6 Unranked Teams That Could Crash The College Football Playoff

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It's easy to get caught up in the first wave of college football preseason polls, but not every playoff contender will necessarily begin its fall campaign firmly within the top 25.

A year ago, Washington was ranked No. 18 in the first Coaches Poll but still ended up across from Alabama on New Year's Eve. In 2015, a North Carolina team that was unranked in the preseason (the Tar Heels received just two votes) was within eight points of winning the ACC and making its own case for college football's final four.

Can another team come out of nowhere this year? These six unranked squads just might have what it takes.

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Washington State quarterback Luke Falk (4) throws a pass during the second half of the Cougars' 17-12 loss to Minnesota in the Holiday Bowl at Qualcomm Stadium in San Diego on December 27. (Orlando Ramirez-USA TODAY Sports)

1. Washington State

National Championship Odds: 60-1
This isn't necessarily a bold suggestion. Wazzu finished just outside of the top 25 in last week's poll release, and there's a lot to like in Pullman -- particularly on offense.

Quarterback Luke Falk is back for his final season with the Cougars, and that alone gives Mike Leach's bunch a puncher's chance in the Pac-12. Falk might be overlooked in a league with the top two NFL quarterback prospects in the country, but opposing defenses won't have that luxury.

Falk is joined by his team's top five rushers from 2016, and that's the true differentiator for Washington State. Leach is synonymous with the air raid, but the Cougs have demonstrated the ability run over folks on the ground and establish some balance, which takes this offense to another level.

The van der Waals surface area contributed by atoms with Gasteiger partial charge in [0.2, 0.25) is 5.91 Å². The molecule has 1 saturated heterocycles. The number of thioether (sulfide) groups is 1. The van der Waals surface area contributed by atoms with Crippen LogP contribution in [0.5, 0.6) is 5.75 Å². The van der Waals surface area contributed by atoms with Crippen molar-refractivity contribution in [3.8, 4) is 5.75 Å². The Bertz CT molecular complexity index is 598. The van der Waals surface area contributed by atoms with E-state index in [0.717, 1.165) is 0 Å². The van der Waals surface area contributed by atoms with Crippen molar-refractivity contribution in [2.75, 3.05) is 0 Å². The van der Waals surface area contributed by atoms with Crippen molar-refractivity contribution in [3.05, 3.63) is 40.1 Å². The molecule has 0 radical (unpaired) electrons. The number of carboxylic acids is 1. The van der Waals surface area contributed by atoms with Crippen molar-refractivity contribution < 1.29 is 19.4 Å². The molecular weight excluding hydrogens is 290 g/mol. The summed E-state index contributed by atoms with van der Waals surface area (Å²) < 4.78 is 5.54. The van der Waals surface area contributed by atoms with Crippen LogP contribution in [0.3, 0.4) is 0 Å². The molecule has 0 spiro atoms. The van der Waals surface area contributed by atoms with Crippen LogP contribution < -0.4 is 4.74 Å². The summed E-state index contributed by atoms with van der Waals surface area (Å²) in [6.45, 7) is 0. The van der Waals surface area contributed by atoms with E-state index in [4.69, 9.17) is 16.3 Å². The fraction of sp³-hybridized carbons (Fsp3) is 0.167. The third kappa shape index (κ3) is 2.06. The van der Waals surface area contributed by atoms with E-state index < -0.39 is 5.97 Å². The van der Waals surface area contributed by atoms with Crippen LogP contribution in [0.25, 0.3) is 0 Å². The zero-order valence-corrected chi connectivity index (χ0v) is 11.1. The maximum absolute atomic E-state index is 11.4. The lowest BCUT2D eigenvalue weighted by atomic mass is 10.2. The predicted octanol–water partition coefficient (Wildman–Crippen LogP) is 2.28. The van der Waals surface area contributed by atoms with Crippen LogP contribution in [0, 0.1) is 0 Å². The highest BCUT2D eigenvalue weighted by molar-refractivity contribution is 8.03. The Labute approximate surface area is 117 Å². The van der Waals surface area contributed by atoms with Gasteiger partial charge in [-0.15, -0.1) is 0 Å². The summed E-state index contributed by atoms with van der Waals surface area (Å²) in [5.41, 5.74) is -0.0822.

Why Washington State won't make the College Football Playoff:
The defense is aggressive but inconsistent. Wazzu's special teams is among the worst in the nation.

Why Washington State will make the College Football Playoff:
Falk is good enough to carry the Cougars there, provided they strike some offensive balance with that stable of running backs.

Key games: Oct. 7 at Oregon, Nov. 25 at Washington

2. Oregon

National Championship Odds: 60-1
Believe it or not, last season wasn't as bad as it seemed for Oregon. Actually, let's rephrase: Last season was bad, but it put the Ducks in excellent position for this season -- new coach Willie Taggert's first with the program.

Amid the struggles, true freshman quarterback Justin Herbert and four freshman offensive linemen got big time experience on offense. Star running back Royce Freeman stayed in Eugene for his senior season, as well -- a huge win for Taggert -- and it's reasonable to believe that those pieces will actually work even better in Taggert's Gulf Coast Offense.

Across the ball, Jim Leavitt is in as the defensive coordinator on the heels of a transformative tenure at Colorado -- and, with him, former Clemson defensive tackle Scott Pagano is aboard as a graduate transfer. Back in a three-man front, the Ducks will immediately be vastly improved from a season ago.

Why Oregon won't make the College Football Playoff:
Taggert has pushed a lot of the right buttons, but it's still year one. The Ducks are young at some key spots, nevermind the suddenly stiff competition in the Pac-12 North.